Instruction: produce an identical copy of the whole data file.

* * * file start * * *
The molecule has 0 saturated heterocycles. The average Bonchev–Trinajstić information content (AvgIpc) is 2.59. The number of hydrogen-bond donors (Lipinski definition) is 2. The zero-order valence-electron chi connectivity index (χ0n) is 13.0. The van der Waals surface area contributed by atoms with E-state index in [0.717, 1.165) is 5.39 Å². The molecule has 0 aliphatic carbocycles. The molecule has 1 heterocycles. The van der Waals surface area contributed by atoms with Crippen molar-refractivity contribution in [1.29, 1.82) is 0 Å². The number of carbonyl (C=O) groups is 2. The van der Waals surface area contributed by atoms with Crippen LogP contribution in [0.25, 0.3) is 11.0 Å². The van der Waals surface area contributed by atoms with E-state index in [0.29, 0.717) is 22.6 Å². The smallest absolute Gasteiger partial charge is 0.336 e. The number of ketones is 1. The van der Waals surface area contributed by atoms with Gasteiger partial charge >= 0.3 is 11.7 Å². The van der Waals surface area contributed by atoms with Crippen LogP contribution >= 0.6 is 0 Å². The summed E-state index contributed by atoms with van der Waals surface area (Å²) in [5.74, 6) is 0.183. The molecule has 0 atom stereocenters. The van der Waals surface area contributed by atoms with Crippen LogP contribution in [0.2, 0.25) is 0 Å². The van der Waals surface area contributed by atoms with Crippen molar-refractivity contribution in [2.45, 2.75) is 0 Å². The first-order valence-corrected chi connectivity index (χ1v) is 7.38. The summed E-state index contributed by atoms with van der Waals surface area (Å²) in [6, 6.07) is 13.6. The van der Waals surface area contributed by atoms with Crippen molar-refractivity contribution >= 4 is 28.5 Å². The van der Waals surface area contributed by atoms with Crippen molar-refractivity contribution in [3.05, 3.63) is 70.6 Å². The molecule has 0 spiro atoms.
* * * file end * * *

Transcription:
The molecule has 0 saturated heterocycles. The average Bonchev–Trinajstić information content (AvgIpc) is 2.59. The number of hydrogen-bond donors (Lipinski definition) is 2. The zero-order valence-electron chi connectivity index (χ0n) is 13.0. The van der Waals surface area contributed by atoms with E-state index in [0.717, 1.165) is 5.39 Å². The molecule has 0 aliphatic carbocycles. The molecule has 1 heterocycles. The van der Waals surface area contributed by atoms with Crippen molar-refractivity contribution in [1.29, 1.82) is 0 Å². The number of carbonyl (C=O) groups is 2. The van der Waals surface area contributed by atoms with Crippen LogP contribution in [0.25, 0.3) is 11.0 Å². The van der Waals surface area contributed by atoms with E-state index in [0.29, 0.717) is 22.6 Å². The smallest absolute Gasteiger partial charge is 0.336 e. The number of ketones is 1. The van der Waals surface area contributed by atoms with Gasteiger partial charge >= 0.3 is 11.7 Å². The van der Waals surface area contributed by atoms with Crippen LogP contribution >= 0.6 is 0 Å². The summed E-state index contributed by atoms with van der Waals surface area (Å²) in [5.74, 6) is 0.183. The molecule has 0 atom stereocenters. The van der Waals surface area contributed by atoms with Crippen LogP contribution in [0.2, 0.25) is 0 Å². The van der Waals surface area contributed by atoms with Crippen molar-refractivity contribution in [2.45, 2.75) is 0 Å². The first-order valence-corrected chi connectivity index (χ1v) is 7.38. The summed E-state index contributed by atoms with van der Waals surface area (Å²) in [6, 6.07) is 13.6. The van der Waals surface area contributed by atoms with Crippen molar-refractivity contribution >= 4 is 28.5 Å². The van der Waals surface area contributed by atoms with Crippen molar-refractivity contribution in [3.05, 3.63) is 70.6 Å². The molecule has 0 spiro atoms.